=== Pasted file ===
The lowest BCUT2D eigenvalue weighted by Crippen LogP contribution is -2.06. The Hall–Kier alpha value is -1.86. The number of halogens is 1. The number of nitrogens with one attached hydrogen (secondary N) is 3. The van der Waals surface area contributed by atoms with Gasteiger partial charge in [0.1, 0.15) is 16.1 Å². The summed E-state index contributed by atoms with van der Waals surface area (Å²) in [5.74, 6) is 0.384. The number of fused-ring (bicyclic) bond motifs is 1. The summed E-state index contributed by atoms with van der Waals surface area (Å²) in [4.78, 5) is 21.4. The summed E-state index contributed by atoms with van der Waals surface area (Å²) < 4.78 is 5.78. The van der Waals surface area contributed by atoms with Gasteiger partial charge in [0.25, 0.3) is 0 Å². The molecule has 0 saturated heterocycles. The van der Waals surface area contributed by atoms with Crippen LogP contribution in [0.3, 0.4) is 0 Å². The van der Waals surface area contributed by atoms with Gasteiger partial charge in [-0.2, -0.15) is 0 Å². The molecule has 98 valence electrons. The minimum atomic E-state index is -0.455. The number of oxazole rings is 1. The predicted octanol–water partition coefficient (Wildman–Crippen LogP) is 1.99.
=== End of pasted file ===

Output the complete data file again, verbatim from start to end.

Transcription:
The lowest BCUT2D eigenvalue weighted by Crippen LogP contribution is -2.06. The Hall–Kier alpha value is -1.86. The number of halogens is 1. The number of nitrogens with one attached hydrogen (secondary N) is 3. The van der Waals surface area contributed by atoms with Gasteiger partial charge in [0.1, 0.15) is 16.1 Å². The summed E-state index contributed by atoms with van der Waals surface area (Å²) in [5.74, 6) is 0.384. The number of fused-ring (bicyclic) bond motifs is 1. The summed E-state index contributed by atoms with van der Waals surface area (Å²) in [4.78, 5) is 21.4. The summed E-state index contributed by atoms with van der Waals surface area (Å²) < 4.78 is 5.78. The van der Waals surface area contributed by atoms with Gasteiger partial charge in [0.25, 0.3) is 0 Å². The molecule has 0 saturated heterocycles. The van der Waals surface area contributed by atoms with Crippen LogP contribution in [0.3, 0.4) is 0 Å². The van der Waals surface area contributed by atoms with Gasteiger partial charge in [-0.2, -0.15) is 0 Å². The molecule has 98 valence electrons. The minimum atomic E-state index is -0.455. The number of oxazole rings is 1. The predicted octanol–water partition coefficient (Wildman–Crippen LogP) is 1.99.